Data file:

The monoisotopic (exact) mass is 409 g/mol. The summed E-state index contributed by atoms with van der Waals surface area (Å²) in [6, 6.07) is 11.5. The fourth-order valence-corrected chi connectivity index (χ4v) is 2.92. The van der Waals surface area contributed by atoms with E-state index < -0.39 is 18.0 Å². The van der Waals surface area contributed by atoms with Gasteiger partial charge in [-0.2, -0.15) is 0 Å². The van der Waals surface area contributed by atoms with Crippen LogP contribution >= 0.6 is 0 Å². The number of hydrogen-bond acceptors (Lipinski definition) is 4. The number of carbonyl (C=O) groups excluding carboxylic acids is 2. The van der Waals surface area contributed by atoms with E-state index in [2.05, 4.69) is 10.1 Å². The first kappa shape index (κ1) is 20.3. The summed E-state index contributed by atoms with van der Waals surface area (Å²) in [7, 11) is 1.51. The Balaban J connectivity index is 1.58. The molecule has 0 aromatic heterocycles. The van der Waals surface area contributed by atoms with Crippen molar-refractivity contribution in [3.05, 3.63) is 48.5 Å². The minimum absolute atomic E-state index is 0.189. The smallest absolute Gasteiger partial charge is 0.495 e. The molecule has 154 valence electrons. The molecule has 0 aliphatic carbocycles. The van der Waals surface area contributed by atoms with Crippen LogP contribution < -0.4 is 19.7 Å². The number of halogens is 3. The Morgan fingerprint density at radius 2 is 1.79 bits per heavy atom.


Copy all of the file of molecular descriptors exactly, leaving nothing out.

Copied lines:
The monoisotopic (exact) mass is 409 g/mol. The summed E-state index contributed by atoms with van der Waals surface area (Å²) in [6, 6.07) is 11.5. The fourth-order valence-corrected chi connectivity index (χ4v) is 2.92. The van der Waals surface area contributed by atoms with E-state index < -0.39 is 18.0 Å². The van der Waals surface area contributed by atoms with Gasteiger partial charge in [-0.2, -0.15) is 0 Å². The van der Waals surface area contributed by atoms with Crippen LogP contribution >= 0.6 is 0 Å². The number of hydrogen-bond acceptors (Lipinski definition) is 4. The number of carbonyl (C=O) groups excluding carboxylic acids is 2. The van der Waals surface area contributed by atoms with E-state index in [2.05, 4.69) is 10.1 Å². The first kappa shape index (κ1) is 20.3. The summed E-state index contributed by atoms with van der Waals surface area (Å²) in [7, 11) is 1.51. The Balaban J connectivity index is 1.58. The molecule has 0 aromatic heterocycles. The van der Waals surface area contributed by atoms with Crippen molar-refractivity contribution in [3.05, 3.63) is 48.5 Å². The minimum absolute atomic E-state index is 0.189. The smallest absolute Gasteiger partial charge is 0.495 e. The molecule has 154 valence electrons. The molecule has 0 aliphatic carbocycles. The van der Waals surface area contributed by atoms with Crippen LogP contribution < -0.4 is 19.7 Å². The number of halogens is 3. The Morgan fingerprint density at radius 2 is 1.79 bits per heavy atom.